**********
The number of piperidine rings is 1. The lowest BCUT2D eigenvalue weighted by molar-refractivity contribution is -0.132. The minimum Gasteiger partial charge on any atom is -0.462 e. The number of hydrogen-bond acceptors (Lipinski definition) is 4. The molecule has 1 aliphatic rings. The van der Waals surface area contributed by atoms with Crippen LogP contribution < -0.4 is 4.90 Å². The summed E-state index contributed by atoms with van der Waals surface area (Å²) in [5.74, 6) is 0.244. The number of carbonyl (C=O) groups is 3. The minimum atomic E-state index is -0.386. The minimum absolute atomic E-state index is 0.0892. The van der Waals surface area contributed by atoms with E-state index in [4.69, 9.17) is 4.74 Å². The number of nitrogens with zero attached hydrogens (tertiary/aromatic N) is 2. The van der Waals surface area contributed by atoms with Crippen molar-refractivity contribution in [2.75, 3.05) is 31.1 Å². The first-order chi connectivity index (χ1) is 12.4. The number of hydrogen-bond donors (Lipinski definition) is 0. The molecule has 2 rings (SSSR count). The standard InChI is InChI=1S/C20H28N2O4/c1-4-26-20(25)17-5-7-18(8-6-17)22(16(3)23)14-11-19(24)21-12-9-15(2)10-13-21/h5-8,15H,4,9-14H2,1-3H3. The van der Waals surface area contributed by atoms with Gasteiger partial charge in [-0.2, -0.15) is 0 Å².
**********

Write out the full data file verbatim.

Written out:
The number of piperidine rings is 1. The lowest BCUT2D eigenvalue weighted by molar-refractivity contribution is -0.132. The minimum Gasteiger partial charge on any atom is -0.462 e. The number of hydrogen-bond acceptors (Lipinski definition) is 4. The molecule has 1 aliphatic rings. The van der Waals surface area contributed by atoms with Crippen LogP contribution < -0.4 is 4.90 Å². The summed E-state index contributed by atoms with van der Waals surface area (Å²) in [5.74, 6) is 0.244. The number of carbonyl (C=O) groups is 3. The minimum atomic E-state index is -0.386. The minimum absolute atomic E-state index is 0.0892. The van der Waals surface area contributed by atoms with E-state index in [4.69, 9.17) is 4.74 Å². The number of nitrogens with zero attached hydrogens (tertiary/aromatic N) is 2. The van der Waals surface area contributed by atoms with Crippen molar-refractivity contribution in [2.75, 3.05) is 31.1 Å². The first-order chi connectivity index (χ1) is 12.4. The number of hydrogen-bond donors (Lipinski definition) is 0. The molecule has 2 rings (SSSR count). The standard InChI is InChI=1S/C20H28N2O4/c1-4-26-20(25)17-5-7-18(8-6-17)22(16(3)23)14-11-19(24)21-12-9-15(2)10-13-21/h5-8,15H,4,9-14H2,1-3H3. The van der Waals surface area contributed by atoms with Gasteiger partial charge in [-0.2, -0.15) is 0 Å².